01 February 2013
Allah has enjoined upon us to cooperate in righteousness and piety with everybody. What matters is that our common endeavour is a good one. He has forbidden us from cooperating with people in sin and transgression, regardless of who they are. In this way, Allah has defined for us the limits of cooperation, but He has not placed restraints on who we can cooperate with.
When Allah says: “Help one another in righteousness and piety”, He refrains from making any reference to the other party we are to engage with, so that the verse can encompass every possible act of righteousness conceivable.
Muhammad Rashīd Ridā used to say: “We must cooperate in matters wherein we agree and excuse one another in those wherein we disagree.”
Ibn Taymiyah made the point many times that if a non-Muslim accepts Islam at the hands of some Muslims with misguided beliefs, it is better than if that person had remained an unbeliever. He also said that if a sinner repents after hearing a weak hadīth, it is better than if that person remained a sinner.
Likewise, praying behind a Muslim who has a degree of deviance in his religious practice is better than abandoning congregational prayer. [See: Majmū` al-Fatāwā (13/96) and (23/353-354)]
The principle of acting together upon what we have in common is ascertained in consideration of the general welfare. Muslims need to act upon this principle today more than ever. The scope wherein we agree in religious matters is wider than we might think. The scope in which our worldly interests overlap with those of other people is even greater.
Furthermore, Allah says: “Allah does not forbid you, with regard to those who do not fight you for (your) faith nor drive you from your homes, from dealing kindly and justly with them: for Allah loves those who are just.” [Sūrah al-Mumtahanah: 8]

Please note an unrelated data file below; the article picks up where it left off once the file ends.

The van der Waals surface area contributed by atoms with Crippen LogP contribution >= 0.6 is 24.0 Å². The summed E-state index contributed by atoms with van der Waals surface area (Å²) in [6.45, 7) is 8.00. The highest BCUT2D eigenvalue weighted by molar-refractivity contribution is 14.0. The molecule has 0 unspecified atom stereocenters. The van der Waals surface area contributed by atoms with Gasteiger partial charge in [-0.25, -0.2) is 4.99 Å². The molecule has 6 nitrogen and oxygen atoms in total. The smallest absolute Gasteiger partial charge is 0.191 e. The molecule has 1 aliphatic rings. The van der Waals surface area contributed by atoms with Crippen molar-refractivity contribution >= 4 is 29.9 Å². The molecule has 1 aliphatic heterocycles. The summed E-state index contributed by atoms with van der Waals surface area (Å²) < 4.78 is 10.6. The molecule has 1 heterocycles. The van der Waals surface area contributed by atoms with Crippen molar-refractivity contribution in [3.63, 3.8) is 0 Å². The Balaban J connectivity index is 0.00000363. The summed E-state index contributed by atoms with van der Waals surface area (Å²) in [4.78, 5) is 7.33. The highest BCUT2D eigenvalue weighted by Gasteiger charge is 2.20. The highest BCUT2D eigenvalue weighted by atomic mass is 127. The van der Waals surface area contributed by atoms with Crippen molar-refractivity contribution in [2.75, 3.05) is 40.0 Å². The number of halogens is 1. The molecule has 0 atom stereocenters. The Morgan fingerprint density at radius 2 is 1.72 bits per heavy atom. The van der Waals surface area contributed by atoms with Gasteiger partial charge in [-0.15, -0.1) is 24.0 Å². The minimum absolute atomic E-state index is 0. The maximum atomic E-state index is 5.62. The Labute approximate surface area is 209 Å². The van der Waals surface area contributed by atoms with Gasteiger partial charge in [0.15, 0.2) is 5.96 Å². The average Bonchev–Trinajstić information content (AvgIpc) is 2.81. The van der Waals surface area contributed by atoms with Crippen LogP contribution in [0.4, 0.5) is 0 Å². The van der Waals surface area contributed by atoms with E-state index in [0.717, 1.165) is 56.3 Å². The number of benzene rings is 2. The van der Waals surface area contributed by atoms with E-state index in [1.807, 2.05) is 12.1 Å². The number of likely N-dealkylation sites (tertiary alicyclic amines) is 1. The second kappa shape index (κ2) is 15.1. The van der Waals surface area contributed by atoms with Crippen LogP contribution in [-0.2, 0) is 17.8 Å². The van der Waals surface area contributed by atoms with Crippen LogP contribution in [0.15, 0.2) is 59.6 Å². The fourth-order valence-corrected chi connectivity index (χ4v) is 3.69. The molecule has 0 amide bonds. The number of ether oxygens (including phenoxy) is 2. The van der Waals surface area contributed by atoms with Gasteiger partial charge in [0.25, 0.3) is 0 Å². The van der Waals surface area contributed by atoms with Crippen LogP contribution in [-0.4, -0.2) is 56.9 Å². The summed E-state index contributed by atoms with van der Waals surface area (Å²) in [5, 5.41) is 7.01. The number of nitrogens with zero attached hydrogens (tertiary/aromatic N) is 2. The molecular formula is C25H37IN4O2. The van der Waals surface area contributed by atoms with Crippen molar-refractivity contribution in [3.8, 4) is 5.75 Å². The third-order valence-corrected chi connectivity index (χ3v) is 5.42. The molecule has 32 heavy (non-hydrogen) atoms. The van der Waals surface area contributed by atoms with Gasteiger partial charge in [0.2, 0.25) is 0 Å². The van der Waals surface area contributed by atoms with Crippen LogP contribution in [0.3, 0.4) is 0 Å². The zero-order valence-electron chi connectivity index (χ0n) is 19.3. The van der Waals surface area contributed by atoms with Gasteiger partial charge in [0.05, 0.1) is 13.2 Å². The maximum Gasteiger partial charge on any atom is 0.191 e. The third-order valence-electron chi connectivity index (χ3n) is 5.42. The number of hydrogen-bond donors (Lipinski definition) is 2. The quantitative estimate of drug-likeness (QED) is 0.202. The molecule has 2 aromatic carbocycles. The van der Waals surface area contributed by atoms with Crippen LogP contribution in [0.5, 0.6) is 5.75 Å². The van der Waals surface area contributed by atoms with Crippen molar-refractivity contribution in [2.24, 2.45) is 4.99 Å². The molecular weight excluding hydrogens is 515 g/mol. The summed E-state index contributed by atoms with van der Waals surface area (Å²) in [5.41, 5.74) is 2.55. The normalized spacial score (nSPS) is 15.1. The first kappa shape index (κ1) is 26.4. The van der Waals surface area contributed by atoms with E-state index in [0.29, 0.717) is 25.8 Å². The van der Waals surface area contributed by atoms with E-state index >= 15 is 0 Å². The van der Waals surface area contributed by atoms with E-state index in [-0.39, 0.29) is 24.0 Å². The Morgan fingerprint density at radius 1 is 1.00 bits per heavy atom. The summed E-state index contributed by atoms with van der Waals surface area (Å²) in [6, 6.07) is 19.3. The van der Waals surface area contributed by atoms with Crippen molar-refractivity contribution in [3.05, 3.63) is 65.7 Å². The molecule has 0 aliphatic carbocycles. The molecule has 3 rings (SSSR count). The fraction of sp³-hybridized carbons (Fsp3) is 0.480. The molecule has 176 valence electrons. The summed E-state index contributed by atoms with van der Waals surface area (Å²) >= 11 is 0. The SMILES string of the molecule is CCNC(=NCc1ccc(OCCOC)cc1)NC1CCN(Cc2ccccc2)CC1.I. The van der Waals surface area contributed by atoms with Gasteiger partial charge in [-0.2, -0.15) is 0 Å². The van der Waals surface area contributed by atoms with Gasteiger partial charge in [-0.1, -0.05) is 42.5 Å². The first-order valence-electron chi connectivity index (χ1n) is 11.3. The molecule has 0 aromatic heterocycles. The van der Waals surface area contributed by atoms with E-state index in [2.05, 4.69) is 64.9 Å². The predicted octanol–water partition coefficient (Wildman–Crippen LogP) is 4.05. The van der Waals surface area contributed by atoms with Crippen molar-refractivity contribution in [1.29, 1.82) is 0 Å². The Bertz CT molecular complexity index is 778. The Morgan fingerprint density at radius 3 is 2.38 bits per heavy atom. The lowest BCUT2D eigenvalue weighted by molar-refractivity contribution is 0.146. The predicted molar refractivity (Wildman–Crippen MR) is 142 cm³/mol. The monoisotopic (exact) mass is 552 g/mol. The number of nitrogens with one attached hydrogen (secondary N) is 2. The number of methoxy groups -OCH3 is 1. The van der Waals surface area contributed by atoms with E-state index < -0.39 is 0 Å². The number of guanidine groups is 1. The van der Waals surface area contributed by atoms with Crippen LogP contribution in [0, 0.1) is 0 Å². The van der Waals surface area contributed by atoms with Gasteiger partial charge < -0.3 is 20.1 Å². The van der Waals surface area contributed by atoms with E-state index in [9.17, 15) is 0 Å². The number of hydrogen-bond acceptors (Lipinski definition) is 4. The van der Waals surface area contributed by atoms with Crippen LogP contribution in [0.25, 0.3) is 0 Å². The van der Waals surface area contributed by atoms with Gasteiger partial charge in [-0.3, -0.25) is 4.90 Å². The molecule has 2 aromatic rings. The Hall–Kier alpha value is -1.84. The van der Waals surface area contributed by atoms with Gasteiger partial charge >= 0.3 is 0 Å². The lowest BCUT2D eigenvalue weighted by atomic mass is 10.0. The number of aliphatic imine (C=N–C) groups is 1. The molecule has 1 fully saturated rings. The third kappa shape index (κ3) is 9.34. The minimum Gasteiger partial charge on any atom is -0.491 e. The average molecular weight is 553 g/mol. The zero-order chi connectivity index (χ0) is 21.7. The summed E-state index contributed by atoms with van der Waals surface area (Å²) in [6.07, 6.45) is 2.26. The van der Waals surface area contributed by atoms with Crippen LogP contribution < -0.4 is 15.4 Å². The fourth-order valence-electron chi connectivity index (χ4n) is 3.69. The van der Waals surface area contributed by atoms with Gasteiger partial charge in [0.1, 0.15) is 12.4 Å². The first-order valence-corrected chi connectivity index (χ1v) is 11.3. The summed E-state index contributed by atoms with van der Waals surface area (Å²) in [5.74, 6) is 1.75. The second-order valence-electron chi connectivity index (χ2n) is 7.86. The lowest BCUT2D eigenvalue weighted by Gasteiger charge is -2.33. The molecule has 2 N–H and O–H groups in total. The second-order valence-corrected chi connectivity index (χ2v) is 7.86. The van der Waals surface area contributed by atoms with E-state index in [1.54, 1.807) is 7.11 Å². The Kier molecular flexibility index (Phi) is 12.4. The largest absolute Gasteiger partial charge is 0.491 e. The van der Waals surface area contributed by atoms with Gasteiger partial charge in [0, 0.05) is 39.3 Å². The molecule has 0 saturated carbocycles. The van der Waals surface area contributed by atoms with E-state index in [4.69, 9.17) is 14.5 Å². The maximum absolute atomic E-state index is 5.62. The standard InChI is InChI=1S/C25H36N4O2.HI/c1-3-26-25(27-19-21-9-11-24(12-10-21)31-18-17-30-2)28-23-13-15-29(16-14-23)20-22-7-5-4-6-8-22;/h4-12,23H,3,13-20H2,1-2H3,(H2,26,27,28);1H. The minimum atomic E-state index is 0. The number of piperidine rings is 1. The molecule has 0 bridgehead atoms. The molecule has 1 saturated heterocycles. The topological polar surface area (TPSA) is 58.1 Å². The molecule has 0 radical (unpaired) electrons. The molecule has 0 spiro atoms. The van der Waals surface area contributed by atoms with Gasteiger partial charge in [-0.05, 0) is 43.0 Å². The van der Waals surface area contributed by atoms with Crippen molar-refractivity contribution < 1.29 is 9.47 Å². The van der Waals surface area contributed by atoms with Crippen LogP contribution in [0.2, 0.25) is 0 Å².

He also says: “O humankind! Verily We created you from a male and a female and made you into nations and tribes to get to know one another. Verily the most honoured of you with Allah are those who are the most pious among you.” [Sūrah al-Hujurāt: 13]
These verses show us that our cooperation with people extends to those who are far and near, to those who are familiar to us and those who are different. Likewise, we are prohibited from dealing in sin and transgression with anyone, no matter how familiar or close to us they may be.
This is why Prophet Muhammad said during the drafting of the peace treaty of Hudaybiyah between the Muslims and the Meccans: “Any provision they ask for that upholds Allah’s sanctity, I will grant it.” [Sahīh al-Bukhārī (2731)]
Likewise he said about a covenant that he was party to made between various Meccan factions before the advent of Islam: “If I am called to honour it today, I will do so.” [Sunan al-Bayhaqī (6/367)]
This covenant was an alliance governing commercial dealings known as the League of the Virtuous, and its main provisions were respect for the principles of justice, and to collectively intervene in conflicts to establish justice.
We can see how the Prophet honoured the principle of cooperation with those who were openly opposed to his faith. How should we be, then, with those who are not hostile to us? And furthermore, how should we be with those who merely differ from us in their school of thought or their opinions?